Live Christmas trees may be a festive part of many families’ holiday traditions, but they can also harbor mold leading to severe allergies and asthma attacks.
“Mold loves moisture, so when you put the water in the tree, it’s a great place for mold to grow,” Dr. Weily Soong, an allergist, told Fox News on Dec. 1. “[I]t releases mold spores and people become allergic.”
People who experience sniffles and itchy eyes during holidays often attribute their symptoms to a cold, but doctors say this is actually “Christmas tree syndrome,” and is extremely common. Trees collect moisture when they’re stored outdoors before sale, and the problem is only compounded when they are brought into people’s homes.
Research from the State University of New York found that 70% of molds found in and on live Christmas trees can trigger severe asthma attacks, fatigue and sinus congestion. Even if mold isn’t present, preservative chemicals often sprayed on trees can cause similar symptoms.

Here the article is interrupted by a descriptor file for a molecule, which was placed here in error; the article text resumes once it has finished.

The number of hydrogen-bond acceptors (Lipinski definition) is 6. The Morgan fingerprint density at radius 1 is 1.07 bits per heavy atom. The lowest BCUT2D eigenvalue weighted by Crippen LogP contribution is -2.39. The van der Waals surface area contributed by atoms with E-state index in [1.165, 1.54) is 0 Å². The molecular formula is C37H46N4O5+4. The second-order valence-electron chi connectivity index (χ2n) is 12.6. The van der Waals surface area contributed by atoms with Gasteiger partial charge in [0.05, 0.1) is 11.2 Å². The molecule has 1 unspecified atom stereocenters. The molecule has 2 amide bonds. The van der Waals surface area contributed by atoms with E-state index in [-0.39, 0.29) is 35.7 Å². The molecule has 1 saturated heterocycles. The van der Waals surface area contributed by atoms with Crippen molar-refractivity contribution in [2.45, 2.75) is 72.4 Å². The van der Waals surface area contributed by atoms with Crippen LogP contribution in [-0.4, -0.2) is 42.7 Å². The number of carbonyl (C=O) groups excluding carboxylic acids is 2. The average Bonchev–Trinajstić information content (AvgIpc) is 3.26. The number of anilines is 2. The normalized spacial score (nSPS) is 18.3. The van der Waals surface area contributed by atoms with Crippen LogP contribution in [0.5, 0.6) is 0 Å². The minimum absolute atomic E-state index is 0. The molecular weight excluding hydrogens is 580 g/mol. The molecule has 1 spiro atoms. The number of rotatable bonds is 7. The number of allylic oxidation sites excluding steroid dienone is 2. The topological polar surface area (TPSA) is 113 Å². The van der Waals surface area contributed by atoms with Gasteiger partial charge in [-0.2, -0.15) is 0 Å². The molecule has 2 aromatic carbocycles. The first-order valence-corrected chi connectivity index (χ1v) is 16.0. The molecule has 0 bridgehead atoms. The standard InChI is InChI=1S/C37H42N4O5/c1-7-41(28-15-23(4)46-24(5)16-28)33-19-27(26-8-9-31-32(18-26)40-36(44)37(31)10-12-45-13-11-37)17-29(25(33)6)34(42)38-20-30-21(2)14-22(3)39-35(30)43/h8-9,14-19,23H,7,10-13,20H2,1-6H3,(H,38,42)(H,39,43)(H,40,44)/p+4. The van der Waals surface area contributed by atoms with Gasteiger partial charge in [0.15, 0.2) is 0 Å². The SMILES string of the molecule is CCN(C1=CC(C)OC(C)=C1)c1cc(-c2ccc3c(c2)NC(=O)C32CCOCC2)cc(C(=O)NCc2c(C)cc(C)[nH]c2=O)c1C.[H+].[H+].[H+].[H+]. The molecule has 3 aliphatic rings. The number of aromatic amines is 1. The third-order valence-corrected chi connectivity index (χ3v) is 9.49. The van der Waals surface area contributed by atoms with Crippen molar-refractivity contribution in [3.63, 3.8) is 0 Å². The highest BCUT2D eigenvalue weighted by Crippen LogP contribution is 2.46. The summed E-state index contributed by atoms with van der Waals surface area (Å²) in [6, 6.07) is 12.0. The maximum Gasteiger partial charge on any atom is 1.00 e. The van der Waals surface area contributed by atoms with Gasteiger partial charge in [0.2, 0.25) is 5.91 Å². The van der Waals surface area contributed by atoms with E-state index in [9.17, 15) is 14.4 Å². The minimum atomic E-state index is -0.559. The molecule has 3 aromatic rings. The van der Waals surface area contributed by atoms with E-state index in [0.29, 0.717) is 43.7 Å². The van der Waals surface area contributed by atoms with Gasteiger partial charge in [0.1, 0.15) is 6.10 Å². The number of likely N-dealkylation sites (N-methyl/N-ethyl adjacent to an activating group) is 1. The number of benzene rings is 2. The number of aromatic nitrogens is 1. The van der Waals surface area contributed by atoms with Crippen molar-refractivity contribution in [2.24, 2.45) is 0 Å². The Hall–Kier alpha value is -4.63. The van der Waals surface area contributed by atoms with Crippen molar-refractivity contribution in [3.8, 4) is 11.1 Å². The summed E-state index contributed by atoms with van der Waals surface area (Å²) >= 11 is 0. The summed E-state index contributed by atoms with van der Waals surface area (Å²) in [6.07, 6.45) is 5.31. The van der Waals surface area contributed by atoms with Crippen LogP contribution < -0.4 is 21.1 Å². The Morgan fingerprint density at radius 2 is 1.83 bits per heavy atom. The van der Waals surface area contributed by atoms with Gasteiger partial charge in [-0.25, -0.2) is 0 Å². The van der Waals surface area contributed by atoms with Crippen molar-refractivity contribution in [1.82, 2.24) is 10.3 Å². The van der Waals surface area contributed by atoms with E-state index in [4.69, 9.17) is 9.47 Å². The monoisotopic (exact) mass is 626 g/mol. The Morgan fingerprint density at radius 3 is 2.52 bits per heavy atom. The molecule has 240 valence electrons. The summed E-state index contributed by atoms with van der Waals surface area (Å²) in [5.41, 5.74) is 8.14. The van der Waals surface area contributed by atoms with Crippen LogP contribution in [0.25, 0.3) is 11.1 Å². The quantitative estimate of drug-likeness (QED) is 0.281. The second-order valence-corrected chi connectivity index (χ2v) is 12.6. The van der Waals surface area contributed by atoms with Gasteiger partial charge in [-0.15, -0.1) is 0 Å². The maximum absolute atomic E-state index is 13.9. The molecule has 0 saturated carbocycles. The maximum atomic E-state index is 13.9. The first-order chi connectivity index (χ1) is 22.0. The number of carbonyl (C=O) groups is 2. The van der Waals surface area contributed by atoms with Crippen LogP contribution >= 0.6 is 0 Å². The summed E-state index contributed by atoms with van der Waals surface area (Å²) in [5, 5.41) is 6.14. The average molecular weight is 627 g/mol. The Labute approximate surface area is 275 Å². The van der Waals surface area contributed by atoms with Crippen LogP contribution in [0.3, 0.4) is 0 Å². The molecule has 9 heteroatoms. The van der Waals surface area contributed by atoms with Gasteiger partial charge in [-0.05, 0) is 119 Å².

These symptoms may present immediately upon exposure to the tree or any time within two weeks.
Families can hose down trees and let them dry thoroughly before bringing them inside to alleviate the problem.
But, Dr. Soong suggested, “If you’ve been tested before and you’ve had quite a bit of allergies to mold and trees, you definitely should think about getting an artificial tree.”
The Dangers of Mold
Generally, mold has been associated with respiratory problems such as asthma and sinus infections, but a new study on mice suggests mold may harm more than lungs. Researchers said at the Society for Neuroscience annual meeting last month that inhaling mold spores had made mice anxious and forgetful — indicating harm to the hippocampal area of the brain.
According to the magazine ScienceNews, “The findings … may help explain some of the conditions that people living in moldy buildings complain about, such as anxiety and cognitive problems.”